Yemen is in a state of crisis. As of March 2017, about 60 percent of Yemen’s total population has been estimated to be food-insecure. Malnutrition has increased by 57 percent since 2015. Areas of conflict have left about 13.4 million, half the population, in potential danger, internally displaced or in need of humanitarian assistance.
Since Yemen is a predominantly rural country, with 68 percent of its population living in rural areas, irrigated agriculture is the main source of income, employment and economic activity. Thus, when a rapid drop in groundwater resources occurs, sustainable agriculture in Yemen suffers greatly.
Water scarcity in Yemen has put a huge constraint on food production. Almost 90 percent of water use is for agriculture. A large proportion of scarcity is due to inefficient irrigation techniques and the expansion of qat cultivation, which alone counts as 30 percent of the water use. Qat cultivation is six times more profitable than most food crops and relatively easy to cultivate. It has expanded at the expense of food crops, contributing to the dependence on food imports.
However, due to its profitability, year-round cultivation and high domestic demand, the water supply is dwindling. According to New Agriculturists, “water is being extracted from the Sana’a basin four times quicker than it is being replenished and, with a population growth rate of seven percent, Sana’a could become the first capital city to run out of water.” Without support to create sustainable agriculture in Yemen, this water shortage could devastate the region.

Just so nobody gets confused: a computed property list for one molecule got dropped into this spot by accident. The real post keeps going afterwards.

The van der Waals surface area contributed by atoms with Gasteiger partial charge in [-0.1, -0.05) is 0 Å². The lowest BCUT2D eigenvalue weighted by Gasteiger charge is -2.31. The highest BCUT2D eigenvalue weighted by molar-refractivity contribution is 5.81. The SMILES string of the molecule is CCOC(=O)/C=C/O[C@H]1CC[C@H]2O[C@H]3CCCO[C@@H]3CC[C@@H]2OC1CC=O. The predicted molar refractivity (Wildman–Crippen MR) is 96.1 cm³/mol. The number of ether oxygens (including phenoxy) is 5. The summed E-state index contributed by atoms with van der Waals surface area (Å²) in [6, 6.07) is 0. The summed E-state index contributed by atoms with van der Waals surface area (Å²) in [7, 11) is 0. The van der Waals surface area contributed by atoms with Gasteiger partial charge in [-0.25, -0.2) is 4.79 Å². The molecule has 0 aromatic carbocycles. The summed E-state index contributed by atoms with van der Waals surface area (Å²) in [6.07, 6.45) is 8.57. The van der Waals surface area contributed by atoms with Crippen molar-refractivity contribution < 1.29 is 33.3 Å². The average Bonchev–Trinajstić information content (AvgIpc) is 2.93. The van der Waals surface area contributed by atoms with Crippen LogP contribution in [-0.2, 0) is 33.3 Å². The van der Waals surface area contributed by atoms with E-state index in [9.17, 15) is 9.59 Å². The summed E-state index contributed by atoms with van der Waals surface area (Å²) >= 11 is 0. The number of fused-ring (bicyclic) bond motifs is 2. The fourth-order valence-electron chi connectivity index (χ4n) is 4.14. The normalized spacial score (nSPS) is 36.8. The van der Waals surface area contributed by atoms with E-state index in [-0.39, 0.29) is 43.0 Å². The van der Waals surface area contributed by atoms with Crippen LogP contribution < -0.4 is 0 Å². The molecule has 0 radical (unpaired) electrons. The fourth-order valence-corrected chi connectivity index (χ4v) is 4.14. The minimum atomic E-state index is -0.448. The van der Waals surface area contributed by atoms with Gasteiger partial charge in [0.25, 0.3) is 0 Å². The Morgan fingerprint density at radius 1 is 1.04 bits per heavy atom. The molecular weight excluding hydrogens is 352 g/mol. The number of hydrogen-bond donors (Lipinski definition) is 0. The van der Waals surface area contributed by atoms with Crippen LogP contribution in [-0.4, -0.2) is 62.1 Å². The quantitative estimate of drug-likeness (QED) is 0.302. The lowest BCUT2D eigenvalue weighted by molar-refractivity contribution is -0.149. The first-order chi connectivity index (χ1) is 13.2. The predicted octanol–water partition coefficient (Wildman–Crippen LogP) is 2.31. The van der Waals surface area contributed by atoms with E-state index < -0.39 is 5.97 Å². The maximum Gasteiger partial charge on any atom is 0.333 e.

In response to this growing water scarcity, the U.K.’s Department for International Development (DFID) has been funding water harvesting projects in Sa’adah province in the village of Al-Qatab. Hand-pumps and precipitation tanks have been provided to this mountain-top community with a reliable source of water.
Additional aid has come from the International Fund for Agricultural Development (IFAD) which has been working with farmers to help them conserve their soil and water resources through terrace rehabilitation, wadi bank protection and improving irrigation systems. With activities like milk processing and beekeeping, IFAD seeks to enable farmers to diversify their agricultural production and improve processing overall.
In addition, the Groundwater and Soil Conservation Project has been working to improve irrigation water use efficiency, which will increase farmer returns to water and create conditions that will allow farmers to reduce pumping from aquifers.
There has been some success, as many of the farmers assisted by this project have received substantial benefits. These benefits help to reduce costs and improve yields. In addition, this project’s investments have saved 80 million cubic meters of groundwater per year and have significantly improved the lives of farmers and their families. These changes will drastically improve sustainable agriculture in Yemen and help save the nation’s water resources.
– Kailey Brennan